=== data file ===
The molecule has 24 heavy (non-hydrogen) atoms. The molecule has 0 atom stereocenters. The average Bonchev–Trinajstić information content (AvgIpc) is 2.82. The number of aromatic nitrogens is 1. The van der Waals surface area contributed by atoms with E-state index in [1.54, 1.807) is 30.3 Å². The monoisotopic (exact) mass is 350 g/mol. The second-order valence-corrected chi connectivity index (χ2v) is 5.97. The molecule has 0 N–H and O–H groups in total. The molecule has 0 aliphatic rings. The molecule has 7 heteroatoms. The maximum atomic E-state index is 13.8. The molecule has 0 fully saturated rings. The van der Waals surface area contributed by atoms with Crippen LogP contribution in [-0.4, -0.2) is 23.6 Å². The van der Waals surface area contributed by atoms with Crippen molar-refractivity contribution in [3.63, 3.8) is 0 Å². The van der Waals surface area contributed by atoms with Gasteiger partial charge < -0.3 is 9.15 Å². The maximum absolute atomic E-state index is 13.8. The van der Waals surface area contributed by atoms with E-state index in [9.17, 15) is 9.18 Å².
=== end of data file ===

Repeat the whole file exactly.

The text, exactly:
The molecule has 24 heavy (non-hydrogen) atoms. The molecule has 0 atom stereocenters. The average Bonchev–Trinajstić information content (AvgIpc) is 2.82. The number of aromatic nitrogens is 1. The van der Waals surface area contributed by atoms with E-state index in [1.54, 1.807) is 30.3 Å². The monoisotopic (exact) mass is 350 g/mol. The second-order valence-corrected chi connectivity index (χ2v) is 5.97. The molecule has 0 N–H and O–H groups in total. The molecule has 0 aliphatic rings. The molecule has 7 heteroatoms. The maximum atomic E-state index is 13.8. The molecule has 0 fully saturated rings. The van der Waals surface area contributed by atoms with Crippen LogP contribution in [-0.4, -0.2) is 23.6 Å². The van der Waals surface area contributed by atoms with Crippen molar-refractivity contribution in [3.63, 3.8) is 0 Å². The van der Waals surface area contributed by atoms with Gasteiger partial charge < -0.3 is 9.15 Å². The maximum absolute atomic E-state index is 13.8. The van der Waals surface area contributed by atoms with E-state index in [9.17, 15) is 9.18 Å².